How to Develop Supplier Diversity Spend in a Global Economy

May 4, 2021 by FlexPro

Written by Grant Russian, FlexPro Sr. Project Manager

The Importance of Supplier Diversity

Over the past fifteen years Supplier Diversity and Inclusion has increasingly become a very important corporate objective for companies. Supplier Diversity spend historically has been a US focused program to maintain US government contracts. Today there are many targeted conferences, consortiums, and forums that promote Supplier Diversity opportunities and the ability for these suppliers and companies to develop relationships. One of the coveted forums is the Billion Dollar Round Table. Companies have found that the majority of Diverse Suppliers operate within the indirect services category space. The categories that generate the spend is through relationships and contracts for HR, fleet, marketing, cafeteria, janitorial, facilities, capex and landscaping services. Where Diverse Suppliers do not have the level of technical capabilities and expertise in the pharmaceutical and health sciences industry, companies have leveraged their larger global suppliers. Companies will create relationships between these suppliers to provide mentoring and sharing of best practices. This eliminates risk and continuity of services concerns with large suppliers managing and providing oversight of the day-to-day activities, but contracts are managed directly between the company and diverse suppliers.  

What is a Supplier Diversity Program?

As defined by Wikipedia:

A supplier diversity program is a proactive business program which encourages the use of minority-owned, women owned, veteran owned, LGBT-owned, service disabled veteran owned, historically underutilized business, and Small Business Administration-defined small business concerns as suppliers. It is not directly correlated with supply chain diversification, although utilizing more vendors may enhance supply chain diversification. Supplier diversity programs recognize that sourcing products and services from previously under-used suppliers helps to sustain and progressively transform a company’s supply chain, thus quantitatively reflecting the demographics of the community in which it operates by recording transactions with diverse suppliers.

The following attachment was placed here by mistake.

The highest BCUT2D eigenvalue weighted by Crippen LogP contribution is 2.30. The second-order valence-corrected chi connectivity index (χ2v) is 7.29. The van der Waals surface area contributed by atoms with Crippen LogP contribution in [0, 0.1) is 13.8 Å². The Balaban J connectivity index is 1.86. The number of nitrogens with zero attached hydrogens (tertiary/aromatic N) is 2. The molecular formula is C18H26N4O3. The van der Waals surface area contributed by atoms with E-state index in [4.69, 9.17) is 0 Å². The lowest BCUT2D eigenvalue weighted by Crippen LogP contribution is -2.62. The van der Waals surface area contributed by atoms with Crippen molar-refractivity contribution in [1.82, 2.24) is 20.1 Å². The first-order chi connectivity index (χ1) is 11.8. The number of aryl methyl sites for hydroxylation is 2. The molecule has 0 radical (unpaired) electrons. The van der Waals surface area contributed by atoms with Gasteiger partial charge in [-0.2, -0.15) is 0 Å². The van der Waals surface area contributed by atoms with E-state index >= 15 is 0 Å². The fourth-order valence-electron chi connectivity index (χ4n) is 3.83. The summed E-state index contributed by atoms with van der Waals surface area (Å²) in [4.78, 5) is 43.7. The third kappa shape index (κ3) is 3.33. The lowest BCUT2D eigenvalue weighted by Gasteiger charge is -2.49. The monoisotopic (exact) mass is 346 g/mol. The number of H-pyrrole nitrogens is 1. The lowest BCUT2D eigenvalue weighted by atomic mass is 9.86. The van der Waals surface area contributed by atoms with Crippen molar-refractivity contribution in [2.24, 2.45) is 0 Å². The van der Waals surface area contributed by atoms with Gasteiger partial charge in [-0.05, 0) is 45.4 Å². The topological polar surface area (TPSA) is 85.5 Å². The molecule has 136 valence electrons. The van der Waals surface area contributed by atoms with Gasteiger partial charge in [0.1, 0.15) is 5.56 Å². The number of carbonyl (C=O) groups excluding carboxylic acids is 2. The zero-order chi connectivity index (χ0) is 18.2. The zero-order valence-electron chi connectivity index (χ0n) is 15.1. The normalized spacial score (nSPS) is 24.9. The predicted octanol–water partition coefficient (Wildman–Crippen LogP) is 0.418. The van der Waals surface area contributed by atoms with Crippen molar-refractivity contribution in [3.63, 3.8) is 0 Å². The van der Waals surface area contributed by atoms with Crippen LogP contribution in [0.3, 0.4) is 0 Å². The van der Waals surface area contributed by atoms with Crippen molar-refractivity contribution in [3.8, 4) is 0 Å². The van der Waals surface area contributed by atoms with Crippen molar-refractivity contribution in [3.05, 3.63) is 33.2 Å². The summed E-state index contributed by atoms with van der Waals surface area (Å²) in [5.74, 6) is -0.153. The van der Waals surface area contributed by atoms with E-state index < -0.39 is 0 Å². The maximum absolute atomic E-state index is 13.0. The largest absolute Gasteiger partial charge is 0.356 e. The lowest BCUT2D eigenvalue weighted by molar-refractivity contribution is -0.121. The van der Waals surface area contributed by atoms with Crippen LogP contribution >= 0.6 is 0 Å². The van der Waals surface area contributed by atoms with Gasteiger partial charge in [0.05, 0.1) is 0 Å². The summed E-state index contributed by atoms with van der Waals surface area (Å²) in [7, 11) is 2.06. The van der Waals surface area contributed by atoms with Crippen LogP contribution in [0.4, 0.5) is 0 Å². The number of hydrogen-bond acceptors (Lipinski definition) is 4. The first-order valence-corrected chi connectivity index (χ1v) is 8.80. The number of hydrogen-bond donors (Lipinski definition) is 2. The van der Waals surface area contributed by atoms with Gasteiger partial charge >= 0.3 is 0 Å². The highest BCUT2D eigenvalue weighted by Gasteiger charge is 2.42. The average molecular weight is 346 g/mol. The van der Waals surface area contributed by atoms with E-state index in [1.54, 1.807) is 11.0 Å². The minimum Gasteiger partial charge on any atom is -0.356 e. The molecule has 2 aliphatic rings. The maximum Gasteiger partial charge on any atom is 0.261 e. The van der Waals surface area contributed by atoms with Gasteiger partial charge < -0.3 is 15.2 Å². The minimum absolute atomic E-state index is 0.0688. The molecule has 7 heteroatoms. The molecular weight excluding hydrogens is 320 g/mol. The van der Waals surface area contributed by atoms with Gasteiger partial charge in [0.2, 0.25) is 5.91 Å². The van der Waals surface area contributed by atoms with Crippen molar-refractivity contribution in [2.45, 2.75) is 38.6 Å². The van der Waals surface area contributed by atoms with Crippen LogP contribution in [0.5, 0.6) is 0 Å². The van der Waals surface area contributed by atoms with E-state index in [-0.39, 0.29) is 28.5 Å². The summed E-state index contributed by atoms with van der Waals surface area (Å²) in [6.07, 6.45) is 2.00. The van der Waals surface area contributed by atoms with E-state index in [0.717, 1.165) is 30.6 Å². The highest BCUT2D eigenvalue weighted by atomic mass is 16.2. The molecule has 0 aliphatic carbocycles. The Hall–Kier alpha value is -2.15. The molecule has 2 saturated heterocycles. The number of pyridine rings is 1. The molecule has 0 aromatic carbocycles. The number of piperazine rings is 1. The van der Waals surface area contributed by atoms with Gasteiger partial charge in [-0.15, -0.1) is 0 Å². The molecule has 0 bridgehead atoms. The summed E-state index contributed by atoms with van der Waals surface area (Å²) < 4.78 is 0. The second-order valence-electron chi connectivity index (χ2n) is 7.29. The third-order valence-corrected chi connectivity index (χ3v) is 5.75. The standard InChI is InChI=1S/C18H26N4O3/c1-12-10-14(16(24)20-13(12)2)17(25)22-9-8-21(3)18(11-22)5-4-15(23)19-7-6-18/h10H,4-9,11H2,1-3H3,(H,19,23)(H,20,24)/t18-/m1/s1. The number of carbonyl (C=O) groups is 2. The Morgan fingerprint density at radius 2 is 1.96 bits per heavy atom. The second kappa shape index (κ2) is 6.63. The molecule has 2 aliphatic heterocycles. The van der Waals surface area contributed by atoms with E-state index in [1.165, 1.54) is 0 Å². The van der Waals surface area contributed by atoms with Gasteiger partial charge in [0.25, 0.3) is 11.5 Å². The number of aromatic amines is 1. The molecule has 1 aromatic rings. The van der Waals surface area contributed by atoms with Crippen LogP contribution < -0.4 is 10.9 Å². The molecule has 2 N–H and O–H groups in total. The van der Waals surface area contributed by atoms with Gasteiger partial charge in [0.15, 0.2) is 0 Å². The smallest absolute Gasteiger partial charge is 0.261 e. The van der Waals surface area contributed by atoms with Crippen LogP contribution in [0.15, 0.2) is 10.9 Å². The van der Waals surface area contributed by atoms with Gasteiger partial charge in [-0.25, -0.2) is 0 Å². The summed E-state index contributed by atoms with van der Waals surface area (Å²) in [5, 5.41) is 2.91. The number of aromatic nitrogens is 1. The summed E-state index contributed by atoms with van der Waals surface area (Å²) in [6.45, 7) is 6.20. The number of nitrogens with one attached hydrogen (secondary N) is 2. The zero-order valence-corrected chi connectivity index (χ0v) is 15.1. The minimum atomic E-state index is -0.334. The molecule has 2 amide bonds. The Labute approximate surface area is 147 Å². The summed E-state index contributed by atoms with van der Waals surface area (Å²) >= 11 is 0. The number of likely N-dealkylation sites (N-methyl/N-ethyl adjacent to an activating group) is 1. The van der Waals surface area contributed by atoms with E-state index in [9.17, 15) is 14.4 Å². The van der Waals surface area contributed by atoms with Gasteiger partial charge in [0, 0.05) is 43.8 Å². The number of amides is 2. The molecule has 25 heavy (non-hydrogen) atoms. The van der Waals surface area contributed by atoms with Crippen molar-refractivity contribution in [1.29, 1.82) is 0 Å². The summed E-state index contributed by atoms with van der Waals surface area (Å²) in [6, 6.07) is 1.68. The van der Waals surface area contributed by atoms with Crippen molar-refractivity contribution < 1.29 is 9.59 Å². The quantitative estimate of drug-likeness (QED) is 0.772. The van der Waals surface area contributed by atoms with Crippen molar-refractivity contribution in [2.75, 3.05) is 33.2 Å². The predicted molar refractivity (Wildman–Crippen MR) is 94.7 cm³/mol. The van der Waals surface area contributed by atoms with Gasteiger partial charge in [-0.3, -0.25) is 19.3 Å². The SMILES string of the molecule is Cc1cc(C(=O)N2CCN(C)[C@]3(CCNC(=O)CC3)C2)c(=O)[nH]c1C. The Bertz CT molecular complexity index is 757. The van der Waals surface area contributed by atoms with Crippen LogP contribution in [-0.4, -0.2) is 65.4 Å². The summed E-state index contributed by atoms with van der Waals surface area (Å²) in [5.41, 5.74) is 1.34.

I had the opportunity in 2019 and 2020 to manage a global sourcing event for IFM (Integrated Facilities Management) services, global real estate and capital projects. The scope included manufacturing, research, and commercial sites. As we developed our sourcing strategy, we saw the opportunity to expand Supplier Diversity spend as a global solution beyond the US boundaries. Many countries now have government requirements similar to the US such as South Africa, Brazil and some Western European countries. Diversity requirements and definitions do vary by country such as definitions for indigenous people. Through the RFI process and engagement with key stakeholders we identified a number of capable Diverse Suppliers to participate in the RFP, and we challenged the larger global suppliers to provide best in class diversity solutions. In countries where our suppliers did not have a presence, such as eastern European and countries with geo/political stability concerns, we identified a diverse supplier to manage those countries locally with local country contracts with our global suppliers managing oversite and liability.    

How to Qualify as a Diverse Supplier

Some of our most rewarding learnings came through understanding country level requirements for suppliers to qualify as diverse. The second learning was that there are suppliers who do not realize they qualify as a Diverse Supplier. We engaged our internal Supplier Diversity team along with the supplier’s diversity teams to better understand the requirements and develop a roadmap. The team also coached and mentored suppliers on how to qualify as a Diverse Supplier. Multiple workshops were held with our regional global stakeholders and the Supplier Diversity subject matter experts. The result created a clear delineation between US and global spend and a five-year roadmap to increase diversity spend targets and stretch goals annually. We also created KPI scorecards to track and validate diversity spend as part of the contractual negotiations. To incentivize suppliers, KPI’s are scored as part of a total scorecard which is tied directly to the supplier’s management fee. We review the KPI metrics with the suppliers on a quarterly basis to verify delivery and identify potential gaps. All this has led to a robust global diversity program and continued opportunities to further develop the program.

The benefits beyond being a good corporate social citizen, companies have experienced additional value such as supply chain continuity, innovations, attracting and hiring diverse talent, and promotes supplier competition. 

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